Human beings ability to cooperate with each other lies behind our success as a species. But since the skills of coalition-building are essentially for masculine activities notably hunting and warfare they have also been the key to mens subjugation of women.
Professor Seabrights lecture took his audience through a tour of the many ingenious strategies that males and females have used to manipulate their partners and rivals, from primates to prehistoric humans to modern men and women. He concludes:
Cooperative man was the key to our civilisation but he has used his success to isolate, confine and control the women in his life.
Throughout the animal kingdom, relations between the sexes involve a fascinating mix of conflict and cooperation, and human beings are no exception. In nature, the females of each species control scarce biological resources for access to which males have to compete. Why then have men controlled more economic resources than women, in almost all societies and at almost all periods of history?
Females are defined in nature as the sex whose eggs are scarce relative to the abundant sperm of males. The result is intense competition among males for access to these scarce reproductive opportunities. In response, males of many species including our own have evolved to be, on average, more competitive, more violent and more inclined to take risks than females.
Sometimes this competition is purely among males they compete to be first in the queue to mate with females, who have little choice in the matter. Sometimes the competition is to impress, persuade and charm females, who have a good deal of freedom in choosing among rival suitors.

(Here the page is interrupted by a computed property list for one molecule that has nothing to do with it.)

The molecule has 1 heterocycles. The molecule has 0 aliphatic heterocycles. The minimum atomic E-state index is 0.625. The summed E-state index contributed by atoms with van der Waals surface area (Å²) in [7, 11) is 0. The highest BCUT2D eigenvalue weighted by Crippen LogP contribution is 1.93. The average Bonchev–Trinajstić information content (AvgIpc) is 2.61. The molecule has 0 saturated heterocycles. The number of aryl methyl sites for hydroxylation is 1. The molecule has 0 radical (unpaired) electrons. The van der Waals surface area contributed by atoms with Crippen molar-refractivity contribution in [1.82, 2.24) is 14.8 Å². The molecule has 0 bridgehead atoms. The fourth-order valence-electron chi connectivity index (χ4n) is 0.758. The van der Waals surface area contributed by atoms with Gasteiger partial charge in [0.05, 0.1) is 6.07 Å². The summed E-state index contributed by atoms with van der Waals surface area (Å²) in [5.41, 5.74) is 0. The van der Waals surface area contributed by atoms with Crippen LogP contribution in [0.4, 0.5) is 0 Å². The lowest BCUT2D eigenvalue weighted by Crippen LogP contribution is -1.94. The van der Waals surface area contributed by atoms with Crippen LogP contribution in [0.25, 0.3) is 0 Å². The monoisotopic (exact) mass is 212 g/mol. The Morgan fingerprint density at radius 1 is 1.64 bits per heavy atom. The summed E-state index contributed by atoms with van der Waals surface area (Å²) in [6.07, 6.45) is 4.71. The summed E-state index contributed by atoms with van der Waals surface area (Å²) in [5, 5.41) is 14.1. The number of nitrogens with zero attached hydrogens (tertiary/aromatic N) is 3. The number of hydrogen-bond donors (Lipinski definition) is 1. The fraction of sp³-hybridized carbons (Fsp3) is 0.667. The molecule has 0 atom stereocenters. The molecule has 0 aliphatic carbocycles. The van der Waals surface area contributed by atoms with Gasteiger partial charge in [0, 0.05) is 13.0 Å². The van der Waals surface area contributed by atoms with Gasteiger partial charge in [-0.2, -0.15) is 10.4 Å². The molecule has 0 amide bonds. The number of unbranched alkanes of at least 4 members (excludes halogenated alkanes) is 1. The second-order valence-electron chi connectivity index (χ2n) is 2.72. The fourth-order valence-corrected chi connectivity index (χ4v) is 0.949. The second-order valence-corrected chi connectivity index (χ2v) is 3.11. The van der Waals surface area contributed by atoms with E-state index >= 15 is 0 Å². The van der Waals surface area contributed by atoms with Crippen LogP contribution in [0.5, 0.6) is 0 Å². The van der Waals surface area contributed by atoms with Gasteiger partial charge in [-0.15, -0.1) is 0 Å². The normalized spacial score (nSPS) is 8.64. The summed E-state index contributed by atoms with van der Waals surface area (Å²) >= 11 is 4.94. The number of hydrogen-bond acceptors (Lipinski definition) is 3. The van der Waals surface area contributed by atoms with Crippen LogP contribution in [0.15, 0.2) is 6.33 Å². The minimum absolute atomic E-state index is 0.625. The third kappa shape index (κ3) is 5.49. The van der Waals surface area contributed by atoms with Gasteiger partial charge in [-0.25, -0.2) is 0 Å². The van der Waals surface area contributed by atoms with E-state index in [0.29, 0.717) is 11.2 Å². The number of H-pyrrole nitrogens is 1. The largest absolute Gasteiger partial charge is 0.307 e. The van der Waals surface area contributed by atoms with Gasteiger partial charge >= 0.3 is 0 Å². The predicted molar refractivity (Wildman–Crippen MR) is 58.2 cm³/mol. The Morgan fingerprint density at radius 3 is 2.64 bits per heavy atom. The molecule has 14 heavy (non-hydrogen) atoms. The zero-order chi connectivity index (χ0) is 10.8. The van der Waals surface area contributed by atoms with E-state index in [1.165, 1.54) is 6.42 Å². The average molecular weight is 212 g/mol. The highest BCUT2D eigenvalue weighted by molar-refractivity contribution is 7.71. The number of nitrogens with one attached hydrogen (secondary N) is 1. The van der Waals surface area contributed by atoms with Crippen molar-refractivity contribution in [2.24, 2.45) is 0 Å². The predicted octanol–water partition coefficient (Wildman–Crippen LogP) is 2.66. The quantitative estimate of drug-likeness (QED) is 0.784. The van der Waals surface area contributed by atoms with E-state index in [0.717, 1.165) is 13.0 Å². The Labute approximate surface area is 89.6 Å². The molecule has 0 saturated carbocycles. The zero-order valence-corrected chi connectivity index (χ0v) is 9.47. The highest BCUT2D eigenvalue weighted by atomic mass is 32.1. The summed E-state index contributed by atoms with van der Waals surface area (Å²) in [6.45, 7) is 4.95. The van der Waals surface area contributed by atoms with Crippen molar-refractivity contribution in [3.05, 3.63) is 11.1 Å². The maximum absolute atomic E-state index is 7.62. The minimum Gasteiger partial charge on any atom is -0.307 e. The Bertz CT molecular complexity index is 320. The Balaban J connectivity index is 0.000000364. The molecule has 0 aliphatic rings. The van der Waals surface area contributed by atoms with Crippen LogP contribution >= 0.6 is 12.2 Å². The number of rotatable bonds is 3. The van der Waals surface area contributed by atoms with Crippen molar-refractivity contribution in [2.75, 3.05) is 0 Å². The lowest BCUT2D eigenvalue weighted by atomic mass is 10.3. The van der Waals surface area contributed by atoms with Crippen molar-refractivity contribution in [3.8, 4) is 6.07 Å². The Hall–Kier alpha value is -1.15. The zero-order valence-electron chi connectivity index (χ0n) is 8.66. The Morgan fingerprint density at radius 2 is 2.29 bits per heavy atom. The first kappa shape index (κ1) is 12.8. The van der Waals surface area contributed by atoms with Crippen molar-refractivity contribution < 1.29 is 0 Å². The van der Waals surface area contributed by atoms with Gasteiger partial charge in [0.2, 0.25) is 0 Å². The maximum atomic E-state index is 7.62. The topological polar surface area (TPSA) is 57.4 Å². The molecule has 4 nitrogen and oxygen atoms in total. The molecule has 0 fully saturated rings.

The lecture looked at evidence suggesting that until quite recently in our evolutionary history, human females had a lot of choice over their mates, and comparative freedom in their social and personal lives. That choice has been progressively eroded since we stopped being hunter-gatherers and settled down to farming. Women have been confined and controlled, though to very different degrees in different societies.
Why? The answer, paradoxically, lies in the very capacities that have made for human beings extraordinary economic, social and military success in the modern world our ability to cooperate.
Cooperation on a large scale has been honed by our activities of hunting and making war. These are overwhelmingly masculine activities and the skills that men have developed in these domains has been turned against women, the development of whose coalition-building skills have been much more constrained by the biological and social circumstances in which we evolved.
So what should be womens response? Professor Seabright comments:
Women too need to refine and apply their coalition-building skills. The changing nature of modern industrial production is also raising womens bargaining power the information economy needs women who cooperate with men out of motivation rather than compulsion.
Learning from our biological evolution is the best way to move towards more humane and cooperative relations between the sexes in the 21st century.
For further information: contact Romesh Vaitilingam, RES Media Consultant, on 07768-661095 (email@example.com)
The 2005 Royal Economic Society (RES) Public Lecture, The Biology and Economics of the Sex War by Professor Paul Seabright, was delivered at the Royal Society of Edinburgh at 3.30pm on Thursday 8 December and at the Royal Institution in London at 3.30pm on Friday 9 December.
Paul Seabright is Professor of Economics at the University of Toulouse. Before that, he taught at the Universities of Oxford and Cambridge. His book The Company of Strangers: a Natural History of Economic Life, which was on the shortlist for the 2005 British Academy Prize.
Find more papers by Paul Seabright at the EconPapers. Intute: Social Sciences also links to more resources on the issues of gender in economics and Women and Economics.